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For to be free is not merely to cast off one's chains, but to live in a way that respects and enhances the freedom of others. — Nelson Mandela
Freedom is central to Unitarian Universalism's "free faith" and is inextricably linked with other core values—the use of reason, tolerance of difference, love, hope for change, and faith. James Luther Adams' wrote that "all relations between persons ought ideally to rest on mutual, free consent and not on coercion." His second stone is "establishment of a just and loving community."
This workshop explores freedom struggles in Unitarian Universalist history to the present day, making connections with freedom and liberation movements in other cultures and communities. Participants consider what they, as Unitarian Universalists, can learn and contribute.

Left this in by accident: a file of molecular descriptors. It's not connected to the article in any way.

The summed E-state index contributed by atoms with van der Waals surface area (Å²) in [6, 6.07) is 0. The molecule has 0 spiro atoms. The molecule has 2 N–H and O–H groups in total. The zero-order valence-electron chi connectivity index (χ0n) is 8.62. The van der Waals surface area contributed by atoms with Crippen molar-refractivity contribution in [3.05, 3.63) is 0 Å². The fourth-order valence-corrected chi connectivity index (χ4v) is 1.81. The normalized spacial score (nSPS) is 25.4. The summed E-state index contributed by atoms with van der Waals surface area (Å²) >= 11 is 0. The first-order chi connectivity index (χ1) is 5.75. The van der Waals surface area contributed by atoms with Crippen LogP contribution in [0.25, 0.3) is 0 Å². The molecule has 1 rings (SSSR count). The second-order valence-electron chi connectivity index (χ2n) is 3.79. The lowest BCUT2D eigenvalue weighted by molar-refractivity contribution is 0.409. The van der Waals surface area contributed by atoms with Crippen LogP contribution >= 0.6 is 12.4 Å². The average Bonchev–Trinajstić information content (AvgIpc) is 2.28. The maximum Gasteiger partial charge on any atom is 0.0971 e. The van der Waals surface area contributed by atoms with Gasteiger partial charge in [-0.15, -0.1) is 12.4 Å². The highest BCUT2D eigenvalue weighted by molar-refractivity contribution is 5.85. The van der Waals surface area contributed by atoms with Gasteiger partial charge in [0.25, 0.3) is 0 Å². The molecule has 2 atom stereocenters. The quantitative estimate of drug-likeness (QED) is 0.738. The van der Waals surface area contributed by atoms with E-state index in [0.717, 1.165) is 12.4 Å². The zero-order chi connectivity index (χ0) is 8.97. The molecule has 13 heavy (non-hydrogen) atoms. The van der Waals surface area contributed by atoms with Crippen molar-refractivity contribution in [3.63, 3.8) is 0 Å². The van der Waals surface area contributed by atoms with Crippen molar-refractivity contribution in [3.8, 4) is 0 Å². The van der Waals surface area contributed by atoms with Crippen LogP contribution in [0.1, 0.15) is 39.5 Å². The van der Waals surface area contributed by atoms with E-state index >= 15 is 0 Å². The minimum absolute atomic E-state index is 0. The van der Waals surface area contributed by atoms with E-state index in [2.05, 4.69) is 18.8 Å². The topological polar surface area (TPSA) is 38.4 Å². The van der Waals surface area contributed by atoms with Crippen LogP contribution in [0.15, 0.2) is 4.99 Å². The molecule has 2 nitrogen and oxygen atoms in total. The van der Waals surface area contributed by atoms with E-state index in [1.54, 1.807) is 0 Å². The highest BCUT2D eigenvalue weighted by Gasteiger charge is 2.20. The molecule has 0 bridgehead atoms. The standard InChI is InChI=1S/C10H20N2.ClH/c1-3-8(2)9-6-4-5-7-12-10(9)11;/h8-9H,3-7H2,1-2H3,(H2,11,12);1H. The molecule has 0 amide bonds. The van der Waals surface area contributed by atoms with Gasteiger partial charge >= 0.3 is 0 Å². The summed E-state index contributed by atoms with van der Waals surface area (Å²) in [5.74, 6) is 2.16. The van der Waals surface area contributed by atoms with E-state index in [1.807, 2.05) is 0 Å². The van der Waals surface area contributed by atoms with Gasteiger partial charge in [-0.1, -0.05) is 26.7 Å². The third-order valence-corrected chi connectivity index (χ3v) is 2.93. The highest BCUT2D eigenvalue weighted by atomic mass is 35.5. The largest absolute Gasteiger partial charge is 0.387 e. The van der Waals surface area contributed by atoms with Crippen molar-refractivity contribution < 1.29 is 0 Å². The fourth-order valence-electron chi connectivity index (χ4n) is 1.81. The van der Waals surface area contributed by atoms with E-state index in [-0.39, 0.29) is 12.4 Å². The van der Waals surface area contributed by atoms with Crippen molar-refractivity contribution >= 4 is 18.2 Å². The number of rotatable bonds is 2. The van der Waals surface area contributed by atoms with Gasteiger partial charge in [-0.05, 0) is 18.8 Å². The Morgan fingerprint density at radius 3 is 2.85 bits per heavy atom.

Activity 4, Freedom Songs, requires advance notice to participants to select songs about freedom that they appreciate. Plan to email or otherwise communicate with the group early. The Faith in Action activity puts into practice the idea that with freedom comes responsibility, or as Nelson Mandela said, the call to "live in a way that respects and enhances the freedom of others." Through doing this we become truly free and whole.
This workshop will:
- Present important struggles for religious freedom in the history of Unitarianism and Universalism
- Focus on struggles for freedom in different communities
- Explore freedom through history, story, art, music, experience, and action
- Optional: Differentiate between liberalism and liberation theology.
- Learn about the historical and theological importance of freedom in Unitarian Universalism
- Understand that freedom has different meanings for different people and communities
- Reflect on the role of freedom in their life and faith, and the connection between freedom and responsibility
- Optional: Explore the difference between liberalism and liberation theology.